To manually calculate the tax, first, find the number of months from the month after the sale all the way through the end of the tax period (the buyer doesn’t have to pay taxes for the month of the sale). This number will be your numerator, and the denominator will be the total number of months in the tax period (which will almost always be 12, as the period spans from July to June). Once you have this fraction, you can multiply it by the total HVUT for the entire tax year to determine how much you owe. For example:

Say Thomas drove his 85,000 lb semi-truck 7,000 miles between July and November, making the HVUT max out at $550, which he pays in full. On November 4th of the same tax period, he sells the semi-truck to Amanda, who begins driving it immediately and continues doing so for the remainder of the tax period. 
In this scenario, Amanda will only owe taxes from December (the month after she purchased the vehicle) through June (the last month of the tax year), 7 months total. So, she divides the 7 months of her tax liability by the total tax year (12 months). Then, she multiplies that number by $550 to find that she owes $320.83. (Thomas will be able to claim a refund or credit for the same amount.)

While it’s good to know how the IRS lands on this number, there are easier ways to determine your partial-period taxes. If you file a paper Form 2290 return, you can refer to the tables provided at the end of the instructions to get the correct tax value based on your first use date, or for the most simple 2290 filing process, you can turn to a trusted e-file provider. Their software will take care of these details for you and provide a Stamped Schedule 1 in minutes.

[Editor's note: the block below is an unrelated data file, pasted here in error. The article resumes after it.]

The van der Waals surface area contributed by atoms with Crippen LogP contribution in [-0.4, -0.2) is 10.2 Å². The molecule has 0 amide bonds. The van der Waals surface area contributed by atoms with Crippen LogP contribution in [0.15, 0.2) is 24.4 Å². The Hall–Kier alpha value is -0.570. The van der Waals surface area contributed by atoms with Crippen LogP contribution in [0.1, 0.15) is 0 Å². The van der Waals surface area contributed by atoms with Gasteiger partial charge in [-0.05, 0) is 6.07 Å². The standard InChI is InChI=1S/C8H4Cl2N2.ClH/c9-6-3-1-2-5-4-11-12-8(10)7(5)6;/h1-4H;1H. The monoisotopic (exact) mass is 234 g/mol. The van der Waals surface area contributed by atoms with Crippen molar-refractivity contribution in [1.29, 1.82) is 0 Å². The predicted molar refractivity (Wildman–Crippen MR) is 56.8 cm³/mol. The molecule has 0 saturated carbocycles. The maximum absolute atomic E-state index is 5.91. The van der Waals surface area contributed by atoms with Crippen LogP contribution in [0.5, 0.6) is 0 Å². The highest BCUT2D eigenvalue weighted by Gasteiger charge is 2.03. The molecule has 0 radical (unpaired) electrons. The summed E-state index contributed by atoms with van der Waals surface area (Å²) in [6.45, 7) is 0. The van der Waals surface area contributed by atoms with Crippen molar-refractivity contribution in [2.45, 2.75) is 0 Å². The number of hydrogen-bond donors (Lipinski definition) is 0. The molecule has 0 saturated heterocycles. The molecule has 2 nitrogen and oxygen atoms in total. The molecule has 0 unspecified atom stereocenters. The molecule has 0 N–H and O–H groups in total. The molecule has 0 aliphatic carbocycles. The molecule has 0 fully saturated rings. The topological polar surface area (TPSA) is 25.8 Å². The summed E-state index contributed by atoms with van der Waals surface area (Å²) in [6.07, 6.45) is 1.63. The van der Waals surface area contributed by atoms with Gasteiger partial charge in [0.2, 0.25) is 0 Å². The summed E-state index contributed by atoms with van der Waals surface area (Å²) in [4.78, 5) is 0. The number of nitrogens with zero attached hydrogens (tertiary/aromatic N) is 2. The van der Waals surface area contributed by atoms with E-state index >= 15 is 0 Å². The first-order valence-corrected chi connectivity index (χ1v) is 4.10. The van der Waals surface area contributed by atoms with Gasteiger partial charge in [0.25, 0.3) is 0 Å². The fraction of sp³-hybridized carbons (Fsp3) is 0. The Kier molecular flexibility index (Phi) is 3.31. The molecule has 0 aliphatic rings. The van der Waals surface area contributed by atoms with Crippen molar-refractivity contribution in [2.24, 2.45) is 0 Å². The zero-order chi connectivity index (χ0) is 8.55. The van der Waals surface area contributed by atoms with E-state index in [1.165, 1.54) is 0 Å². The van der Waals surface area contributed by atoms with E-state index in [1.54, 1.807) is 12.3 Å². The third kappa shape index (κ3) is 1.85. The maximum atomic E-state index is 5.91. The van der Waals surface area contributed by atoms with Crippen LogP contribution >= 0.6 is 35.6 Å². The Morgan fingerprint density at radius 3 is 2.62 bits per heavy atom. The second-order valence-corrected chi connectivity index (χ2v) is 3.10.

Claiming Credit For The Vehicle You Sold

Assuming you already paid the 2290 tax for a given tax year, if you replace a vehicle that was destroyed, stolen, traded in, or sold, you can claim credit for the months between when you disposed of the vehicle and the end of the tax year. When a vehicle is sold in the same month that a new vehicle is purchased and both vehicles are filed with the same gross vehicle weight, the credit should zero out any tax liability.

Ready For A Simple 2290 Filing Process?

Paying the HVUT on a recently purchased used vehicle doesn’t have to be a hassle; with i2290, e-filing your Form 2290 is a breeze. We’ll ask you a few questions about your vehicle(s), you’ll input your payment information, and just like that, you’re ready to file. 

Once you submit your simple 2290, you’ll receive your stamped Schedule 1 in a matter of minutes. You can always access your tax documents online, and when it’s time to file again the next year, you can automatically import vehicles from the previous year. Plus, if you plan on purchasing used vehicles throughout the tax year, you don’t necessarily have to pay for each Form 2290 you file. With our unlimited plan, you can file as many times as you wish at no extra cost. 

So, are you ready for a simpler Form 2290 filing process? Create an account with i2290 today!

Special note: This article is for general purposes, and is not intended to provide, and should not be relied on for tax, legal, investment, or accounting advice. The best way to ensure you’re filing correctly and paying appropriate taxes is by following IRS regulations and consulting with a tax professional.